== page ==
The American Dream Denied

LaVonna Varnado-Brown

LaVonna Varnado-Brown is a socially-engaged multidisciplinary artist, teacher and community organizer. Based in New Orleans, she trained in theater at Southeastern Louisiana University and has managed independent sets and programs throughout the city, including site-specific productions in the French Quarter and venues such as the All Souls Community Center & Episcopal Church, the Contemporary Art Center, and the Vonnie Borden Theatre. Inspired by the strong female leadership at The Peoples Assembly she uses the imagination to speak truth to power. In her work and practice, Varnado-Brown is dedicated to creating spaces where marginalized people of all ages can use the arts to counter the narratives that they are systemically fed and shift consciousness.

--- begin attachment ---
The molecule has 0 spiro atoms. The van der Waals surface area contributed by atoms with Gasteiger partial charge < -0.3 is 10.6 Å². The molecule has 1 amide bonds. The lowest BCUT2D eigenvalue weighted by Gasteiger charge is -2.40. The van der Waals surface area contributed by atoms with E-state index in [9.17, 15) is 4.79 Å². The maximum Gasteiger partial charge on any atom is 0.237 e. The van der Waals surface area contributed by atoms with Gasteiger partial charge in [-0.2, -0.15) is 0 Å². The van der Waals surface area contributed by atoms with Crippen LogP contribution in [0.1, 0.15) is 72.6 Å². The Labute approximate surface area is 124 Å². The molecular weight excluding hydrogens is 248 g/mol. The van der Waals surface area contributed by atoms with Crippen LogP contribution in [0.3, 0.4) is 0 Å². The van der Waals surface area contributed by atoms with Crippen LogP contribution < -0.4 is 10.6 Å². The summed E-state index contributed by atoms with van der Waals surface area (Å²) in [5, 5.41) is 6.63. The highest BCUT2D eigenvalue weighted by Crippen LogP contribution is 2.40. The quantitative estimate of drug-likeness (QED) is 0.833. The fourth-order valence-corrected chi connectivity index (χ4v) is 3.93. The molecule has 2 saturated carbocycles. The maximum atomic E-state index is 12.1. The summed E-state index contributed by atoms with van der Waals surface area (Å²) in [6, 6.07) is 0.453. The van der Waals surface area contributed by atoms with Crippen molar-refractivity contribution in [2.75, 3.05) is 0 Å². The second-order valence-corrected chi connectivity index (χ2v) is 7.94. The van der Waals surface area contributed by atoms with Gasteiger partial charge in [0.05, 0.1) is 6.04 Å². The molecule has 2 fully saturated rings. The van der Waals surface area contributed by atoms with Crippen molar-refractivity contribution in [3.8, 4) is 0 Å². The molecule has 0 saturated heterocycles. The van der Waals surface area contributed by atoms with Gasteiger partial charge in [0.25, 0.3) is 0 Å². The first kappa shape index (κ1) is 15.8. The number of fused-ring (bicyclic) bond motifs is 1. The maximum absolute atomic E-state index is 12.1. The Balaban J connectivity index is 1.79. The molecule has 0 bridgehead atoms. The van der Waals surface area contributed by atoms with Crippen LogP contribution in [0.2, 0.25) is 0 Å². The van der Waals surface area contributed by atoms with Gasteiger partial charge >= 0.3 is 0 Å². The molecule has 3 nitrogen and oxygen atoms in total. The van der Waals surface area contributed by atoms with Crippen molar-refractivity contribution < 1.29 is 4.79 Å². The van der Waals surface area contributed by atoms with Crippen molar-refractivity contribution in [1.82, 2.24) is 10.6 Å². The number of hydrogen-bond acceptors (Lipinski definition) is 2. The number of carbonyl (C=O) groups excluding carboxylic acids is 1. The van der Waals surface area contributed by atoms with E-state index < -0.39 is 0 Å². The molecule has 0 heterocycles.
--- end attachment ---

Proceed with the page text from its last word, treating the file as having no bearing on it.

Microflora Cornucopia” is a mystical play on the 1599 Carvaggio still life “Basket of Fruit” and Adriaen van Utrecht’s “Vanitas: Still Life with Bouquet and Skull”. It explores the notions of abundance and harvest, while meditating on the tragic situation of Gordon Plaza residents who are living on the site of a former toxic waste dump. The ram is a symbol of the Egyptian god Khnum, who was a builder and creator. He is often depicted with green skin to symbolize new life, rebirth and regeneration such as that found in vegetation. In Greek mythology, the cornucopia and idea of overflow comes from Zeus’s horn of Amalthea, an object that contained everything its owner desired. Today, in Gordon Plaza chickens have come home to roost. The landfill’s ample debris and chemical residue seeps up into the yards and bodies of those who attempt to garden or simply use their own land for healthy outdoor activities. The soil that was originally intended to provide a life-blood to generations of African Americans is poisoned. The residents of Gordon Plaza have not been given the opportunity to reap the harvest of the work they’ve sewn into their lives. They are being harmed in the confines of what should be a safe haven, their homes. Three decades and five mayors have had opportunity to rectify this situation and provide some shade of justice to the residents of Gordon Plaza. Time’s up. 

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